Now, we see God, but he hides behind a mask.  We know the word is from him and it is about him.  It is the inspired and inerrant word of God.  He is present in the elements of baptism and Holy Communion (The Lord’s Supper).  These elements are tied to the Word of God.  They are effective because of the word of God.  

            It’s kind of like a Halloween costume where a mask which hides a person’s identity.  Have you ever seen this, you probably have, where a little child comes to your door all dressed up and calls out “trick or treat” and the child lifts the mask and says, “don’t worry, it’s just me”.  We had a therapeutic foster son, who handled his first Halloween with us.  I think the mask scared the little guy more than anyone else.

            God’s masks are not there to scare us, but he does seem hidden at times. He’s seems hidden when we ask for help and he answers wait.  He seems hidden when someone suffers for being a Christian.  The world does not know him nor does the world give us the truth.  To the world we are HYPOCRITES:  You love God, but you hurt others.  You know God is love but you do not love others.  The world says: “an eye for an eye and a tooth for a tooth”, but God says you are a sinner and a hypocrite, but I love you and have forgiven you through Christ.


            “See what love the father had loved us with that while we were yet sinners Christ died for us”, Romans 5:8.  God has not only called us his children, but he has made us his children through the work of Jesus Christ (v 2).  He has cleansed us from our sins.  Jesus has paid for our sins.  This is a hope that does not fade or rust or spoil!

Our hope is in God; therefore, HOPE is to wait for something with certainty—in anticipation!

Our hope (v. 3) is knowing that we will be like him (v 2). This does not mean we will become God, or a god, like some religions teach.   But it does mean that we will be like him in many ways, enjoying bliss, immortality, and blessedness in his presence.

It means we will see him as he is.

This can only be described figuratively, as John does in our first lesson (Rev 7:9–17). (CPR Concordia Publishing House)


ILLUSTRATION “better lucky than good”

            You have probably heard the phrase, “better lucky than good”?  Hubert Tang experienced this, but his experience has changed how he lives his life.  

Hubert Tang had not purchased a lottery ticket in ten years, but one day he found a $20 bill on the ground and tried his luck.  So he bought two scratch off tickets.  While standing just outside the store, he scratched them and then he turned to the friend who was with him and said, “I just thing I won a million dollars”.   Tang now looks forward to spreading his good fortune.  He intends to leave $20 bills in random locations for others to find.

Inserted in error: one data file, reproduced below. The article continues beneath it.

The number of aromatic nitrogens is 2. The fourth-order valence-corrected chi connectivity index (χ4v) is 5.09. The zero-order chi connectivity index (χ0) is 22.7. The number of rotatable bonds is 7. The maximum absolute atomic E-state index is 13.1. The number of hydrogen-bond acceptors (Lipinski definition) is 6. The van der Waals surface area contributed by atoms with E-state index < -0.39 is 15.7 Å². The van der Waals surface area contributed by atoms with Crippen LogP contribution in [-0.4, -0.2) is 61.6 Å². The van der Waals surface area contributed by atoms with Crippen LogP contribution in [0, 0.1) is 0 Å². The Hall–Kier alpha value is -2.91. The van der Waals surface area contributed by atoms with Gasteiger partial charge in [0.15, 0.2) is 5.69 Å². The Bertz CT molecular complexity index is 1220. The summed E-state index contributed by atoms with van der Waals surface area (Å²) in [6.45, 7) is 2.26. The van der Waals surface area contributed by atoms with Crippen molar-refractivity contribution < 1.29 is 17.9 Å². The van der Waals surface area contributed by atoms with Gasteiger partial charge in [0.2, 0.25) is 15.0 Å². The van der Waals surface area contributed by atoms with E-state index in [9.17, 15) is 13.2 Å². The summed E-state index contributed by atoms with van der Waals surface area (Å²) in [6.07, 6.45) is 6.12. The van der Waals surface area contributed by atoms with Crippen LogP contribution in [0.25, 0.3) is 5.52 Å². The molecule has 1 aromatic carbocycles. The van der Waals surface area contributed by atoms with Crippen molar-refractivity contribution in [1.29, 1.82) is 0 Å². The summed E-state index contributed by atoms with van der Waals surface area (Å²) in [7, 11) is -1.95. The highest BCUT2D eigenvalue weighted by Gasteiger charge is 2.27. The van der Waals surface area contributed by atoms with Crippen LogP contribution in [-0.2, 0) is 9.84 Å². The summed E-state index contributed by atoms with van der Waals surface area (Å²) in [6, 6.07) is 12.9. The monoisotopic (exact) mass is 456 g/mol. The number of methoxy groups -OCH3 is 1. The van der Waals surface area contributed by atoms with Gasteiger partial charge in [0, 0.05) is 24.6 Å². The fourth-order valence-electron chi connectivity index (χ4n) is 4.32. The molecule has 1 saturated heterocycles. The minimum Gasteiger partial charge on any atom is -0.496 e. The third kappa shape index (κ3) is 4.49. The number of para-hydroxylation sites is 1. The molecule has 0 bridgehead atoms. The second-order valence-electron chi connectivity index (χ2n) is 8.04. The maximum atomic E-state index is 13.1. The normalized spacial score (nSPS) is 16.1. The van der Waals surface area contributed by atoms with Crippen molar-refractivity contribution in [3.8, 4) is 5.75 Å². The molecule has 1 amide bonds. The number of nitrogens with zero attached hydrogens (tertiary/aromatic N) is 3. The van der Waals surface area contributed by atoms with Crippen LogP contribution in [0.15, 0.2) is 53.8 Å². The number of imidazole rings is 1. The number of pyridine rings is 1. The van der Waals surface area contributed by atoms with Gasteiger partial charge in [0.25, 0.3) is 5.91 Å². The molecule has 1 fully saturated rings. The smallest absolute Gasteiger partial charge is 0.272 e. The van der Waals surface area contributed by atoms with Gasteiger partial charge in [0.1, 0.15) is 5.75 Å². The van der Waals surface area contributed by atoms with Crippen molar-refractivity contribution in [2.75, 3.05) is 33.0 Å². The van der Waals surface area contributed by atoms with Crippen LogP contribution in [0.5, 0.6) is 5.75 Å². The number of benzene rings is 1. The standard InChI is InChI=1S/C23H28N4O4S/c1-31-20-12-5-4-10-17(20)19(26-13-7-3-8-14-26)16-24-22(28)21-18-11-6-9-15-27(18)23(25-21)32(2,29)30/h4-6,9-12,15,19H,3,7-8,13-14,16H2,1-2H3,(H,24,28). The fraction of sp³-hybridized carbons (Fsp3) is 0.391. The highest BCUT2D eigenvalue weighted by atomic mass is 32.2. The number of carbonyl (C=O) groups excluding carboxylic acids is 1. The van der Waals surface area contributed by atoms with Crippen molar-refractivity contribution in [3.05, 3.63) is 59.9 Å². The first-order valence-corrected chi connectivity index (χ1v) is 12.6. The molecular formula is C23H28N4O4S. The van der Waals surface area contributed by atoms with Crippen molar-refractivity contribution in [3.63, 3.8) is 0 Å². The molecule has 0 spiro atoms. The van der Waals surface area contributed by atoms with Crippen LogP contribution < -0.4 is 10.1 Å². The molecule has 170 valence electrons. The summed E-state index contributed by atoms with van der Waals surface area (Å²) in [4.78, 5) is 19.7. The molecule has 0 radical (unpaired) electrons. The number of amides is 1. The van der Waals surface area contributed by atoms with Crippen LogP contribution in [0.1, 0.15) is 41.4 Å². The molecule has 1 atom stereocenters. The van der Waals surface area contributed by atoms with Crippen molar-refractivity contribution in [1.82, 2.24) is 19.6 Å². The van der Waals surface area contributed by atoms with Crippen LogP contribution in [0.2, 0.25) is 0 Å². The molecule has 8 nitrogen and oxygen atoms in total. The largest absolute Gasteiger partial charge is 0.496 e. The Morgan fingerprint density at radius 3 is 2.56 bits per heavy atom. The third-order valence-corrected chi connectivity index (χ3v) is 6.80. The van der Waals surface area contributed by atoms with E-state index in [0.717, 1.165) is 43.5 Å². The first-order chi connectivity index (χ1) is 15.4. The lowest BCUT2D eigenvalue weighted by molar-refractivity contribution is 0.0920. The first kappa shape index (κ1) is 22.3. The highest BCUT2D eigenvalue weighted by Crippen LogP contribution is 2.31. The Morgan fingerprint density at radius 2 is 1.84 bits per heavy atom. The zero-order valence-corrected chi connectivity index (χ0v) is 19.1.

APPLICATION: You may not have a reserve of $20 bills to share with the world, but that’s alright.  You have the God of love who has no beginning and no end who is your source of hope for the world.  

Conclusion: So on this All-Saints’ Day, we have the answer to life’s—and death’s—bottom-line issues: seeing God for who he really is. We see him as a loving God, whose love is incompressible to those who don’t know him. He is a God who gives us hope. Not just a wishful thinking kind of hope, and not a hope in some utopian fantasy, but hope in the sense of an eager expectation that’s ours because we know we’re called children of God and indeed are God’s children and can go to him just like a child can go to his or her loving Father. And we know that because God’s love for us is so deep that he has washed us clean of our sins, we have the freedom to serve him, the freedom to love our neighbor, and, yes, even the freedom to love ourselves.

That’s not just some kind of “pie in the sky” wishful thinking, but it is the solid truth on which our hope for our departed loved ones rests—and on which our lives in the here and now can be lived when we see God as he really is. (CPR Concordia Publishing House)

May this peace which passes every human understanding keep your heart and your mind in Christ Jesus to life everlasting, Amen

To God be the Glory,

Pastor John Raddatz